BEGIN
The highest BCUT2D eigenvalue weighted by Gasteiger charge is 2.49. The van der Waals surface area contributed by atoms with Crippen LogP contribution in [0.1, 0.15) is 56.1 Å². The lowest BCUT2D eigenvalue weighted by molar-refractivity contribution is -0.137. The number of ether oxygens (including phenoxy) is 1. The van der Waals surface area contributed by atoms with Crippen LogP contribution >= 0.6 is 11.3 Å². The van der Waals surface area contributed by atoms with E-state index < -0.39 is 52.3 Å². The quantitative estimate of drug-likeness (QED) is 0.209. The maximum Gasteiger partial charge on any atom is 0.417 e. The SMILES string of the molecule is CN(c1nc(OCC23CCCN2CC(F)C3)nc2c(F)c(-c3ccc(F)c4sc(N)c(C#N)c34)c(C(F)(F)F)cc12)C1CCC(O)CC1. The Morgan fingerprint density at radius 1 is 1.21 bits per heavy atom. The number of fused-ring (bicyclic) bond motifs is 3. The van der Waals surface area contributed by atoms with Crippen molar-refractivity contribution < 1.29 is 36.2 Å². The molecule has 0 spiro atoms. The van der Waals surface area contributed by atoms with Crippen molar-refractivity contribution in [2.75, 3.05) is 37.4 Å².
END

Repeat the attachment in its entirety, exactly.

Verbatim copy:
The highest BCUT2D eigenvalue weighted by Gasteiger charge is 2.49. The van der Waals surface area contributed by atoms with Crippen LogP contribution in [0.1, 0.15) is 56.1 Å². The lowest BCUT2D eigenvalue weighted by molar-refractivity contribution is -0.137. The number of ether oxygens (including phenoxy) is 1. The van der Waals surface area contributed by atoms with Crippen LogP contribution >= 0.6 is 11.3 Å². The van der Waals surface area contributed by atoms with E-state index < -0.39 is 52.3 Å². The quantitative estimate of drug-likeness (QED) is 0.209. The maximum Gasteiger partial charge on any atom is 0.417 e. The SMILES string of the molecule is CN(c1nc(OCC23CCCN2CC(F)C3)nc2c(F)c(-c3ccc(F)c4sc(N)c(C#N)c34)c(C(F)(F)F)cc12)C1CCC(O)CC1. The Morgan fingerprint density at radius 1 is 1.21 bits per heavy atom. The number of fused-ring (bicyclic) bond motifs is 3. The van der Waals surface area contributed by atoms with Crippen molar-refractivity contribution < 1.29 is 36.2 Å². The molecule has 0 spiro atoms. The van der Waals surface area contributed by atoms with Crippen molar-refractivity contribution in [2.75, 3.05) is 37.4 Å².